"Emotions really affect the sound that comes out," NYC artist GABI says of her voice in our FADER Mix interview. "The way your breath moves through your body, chest and mouth." To celebrate the recent release of her debut artist album Sympathy, out now on Oneohtrix Point Never's Software label, GABI has put together a FADER Mix that brings together remarkable voices—both human and instrument—from both sides of the Atlantic. It's a stirring collection designed to soundtrack weekend wandering. Listen below, and scroll down to find out how GABI looks after her voice and why she's obsessed with Virginia Woolf.
Where are you right now? Please describe your surroundings. I'm in my apartment in Crown Heights, Brooklyn—my living room, where lots of the music on the album was first written. There are lots of plants, portraits of unknown people my housemate found on the side of the road, and a painting of a giant clown head smiling and waving at me. I'm surrounded by my music equipment: a full size keyboard, an auto harp, an Irish harp, a gong, bells, my looping pedals and two kinds of tambourines.
Tell us a bit about your mix—what do you imagine people doing while listening to it? Traveling. The tracks move in and out of many different textures and headspaces. I like to put songs back to back that are so completely different from each other in form and yet have a certain commonality through feeling or gesture.
What's the best bit of advice you were given during your musical education? My piano teacher for the duration of my childhood was named Peg Lenard and she was amazing. She really inspired me to devote my life to music. There were Christmas decorations all-year-round in her house where we had the weekly lessons. She had curly blond hair, a bright round face and just really reminded me of Mrs. Claus. She told me over and over again, "whatever happens in your life you will always have your music." She passed away when I was just in middle school and I was devastated, but I've never forgotten those words because its true—things come and go but your music can be an anchor, it can hold you together.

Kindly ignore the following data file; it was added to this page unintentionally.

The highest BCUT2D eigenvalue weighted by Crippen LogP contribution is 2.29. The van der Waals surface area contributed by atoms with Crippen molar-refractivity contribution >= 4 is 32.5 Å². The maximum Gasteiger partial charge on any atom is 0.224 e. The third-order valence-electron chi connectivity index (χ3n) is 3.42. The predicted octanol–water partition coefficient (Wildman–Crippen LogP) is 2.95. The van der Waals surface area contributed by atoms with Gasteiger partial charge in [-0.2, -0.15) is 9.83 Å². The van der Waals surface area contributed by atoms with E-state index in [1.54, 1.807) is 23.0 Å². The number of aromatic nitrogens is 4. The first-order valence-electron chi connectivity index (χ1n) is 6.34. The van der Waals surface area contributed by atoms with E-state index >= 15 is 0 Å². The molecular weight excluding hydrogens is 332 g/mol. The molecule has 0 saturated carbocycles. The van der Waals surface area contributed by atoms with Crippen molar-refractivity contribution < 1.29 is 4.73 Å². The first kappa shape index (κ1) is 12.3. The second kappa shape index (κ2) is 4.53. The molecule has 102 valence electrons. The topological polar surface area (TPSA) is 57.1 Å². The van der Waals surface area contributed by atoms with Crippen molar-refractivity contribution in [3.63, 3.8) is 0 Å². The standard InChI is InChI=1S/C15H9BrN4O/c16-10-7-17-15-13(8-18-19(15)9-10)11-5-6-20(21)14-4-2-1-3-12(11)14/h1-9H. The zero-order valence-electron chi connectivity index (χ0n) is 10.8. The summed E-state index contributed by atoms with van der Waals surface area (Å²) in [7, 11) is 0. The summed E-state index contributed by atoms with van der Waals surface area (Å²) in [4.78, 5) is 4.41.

Where did the seed for your debut album, Sympathy, spring from? I think the seed for this album came from me discovering my voice as an instrument and then creating a sound palate for it to live inside of. I've had a vision for this project since I was a child and over the years I've been getting closer and closer to what I really want to be saying with my music. This is the closest I've ever been!
How do you look after your voice? My voice is my baby! No, really. I admit to falling into the cliché of the neurotic singer sometimes. It's hard when your instrument is your body. It means that you have to take care of yourself, think of how environments affect your voice and what makes your voice happy. The most important thing though is to be chill and relaxed because a relaxed body means relaxed beautiful vocal chords. Emotions really affect the sound that comes out—the way your breath moves through your body, chest and mouth.
And finally, what's the last book you read that had a big impact on you and why? The Waves by Virginia Woolf. I've always been obsessed with her: her gloominess, her sentimentality. I love how her sentences are always so long—they just run on and on. Sometimes one sentence takes up a whole paragraph, but it never feels excessive it always feels necessary—her wandering ebbs and flows.
1. Zeena Parkins - Love Letter
2. Arvo Part - De Profundis
3. Cocteau Twins - Ivo
4. Phantom Orchard - Inquisitive Fingers
5. Arthur Russell - All-Boy All-Girl
6. Lykke Li - Sadness Is A Blessing
7. Oneohtrix Point Never - Boring Angel
8. Maja S.K. Ratkje - Wintergarden
9. Daniel Wohl and Transit - Corpus
10. Mutual Benefit - Advanced Falconry
11. Caribou - Silver